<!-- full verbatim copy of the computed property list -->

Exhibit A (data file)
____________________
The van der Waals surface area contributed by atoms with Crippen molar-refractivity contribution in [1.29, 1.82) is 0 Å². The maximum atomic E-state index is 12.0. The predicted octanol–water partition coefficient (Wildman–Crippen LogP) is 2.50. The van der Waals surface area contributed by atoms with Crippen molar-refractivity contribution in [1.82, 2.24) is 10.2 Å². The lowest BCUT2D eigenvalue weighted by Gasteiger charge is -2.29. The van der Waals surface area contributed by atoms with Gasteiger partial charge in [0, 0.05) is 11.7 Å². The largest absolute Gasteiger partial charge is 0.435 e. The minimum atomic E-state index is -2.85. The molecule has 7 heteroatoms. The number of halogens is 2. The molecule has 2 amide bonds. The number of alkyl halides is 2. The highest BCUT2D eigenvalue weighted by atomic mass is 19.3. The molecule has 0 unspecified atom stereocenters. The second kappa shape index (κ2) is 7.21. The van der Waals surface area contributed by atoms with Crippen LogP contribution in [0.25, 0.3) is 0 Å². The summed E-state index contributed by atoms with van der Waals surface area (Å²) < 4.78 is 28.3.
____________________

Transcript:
The van der Waals surface area contributed by atoms with Crippen molar-refractivity contribution in [1.29, 1.82) is 0 Å². The maximum atomic E-state index is 12.0. The predicted octanol–water partition coefficient (Wildman–Crippen LogP) is 2.50. The van der Waals surface area contributed by atoms with Crippen molar-refractivity contribution in [1.82, 2.24) is 10.2 Å². The lowest BCUT2D eigenvalue weighted by Gasteiger charge is -2.29. The van der Waals surface area contributed by atoms with Gasteiger partial charge in [0, 0.05) is 11.7 Å². The largest absolute Gasteiger partial charge is 0.435 e. The minimum atomic E-state index is -2.85. The molecule has 7 heteroatoms. The number of halogens is 2. The molecule has 2 amide bonds. The number of alkyl halides is 2. The highest BCUT2D eigenvalue weighted by atomic mass is 19.3. The molecule has 0 unspecified atom stereocenters. The second kappa shape index (κ2) is 7.21. The van der Waals surface area contributed by atoms with Crippen LogP contribution in [0.25, 0.3) is 0 Å². The summed E-state index contributed by atoms with van der Waals surface area (Å²) < 4.78 is 28.3.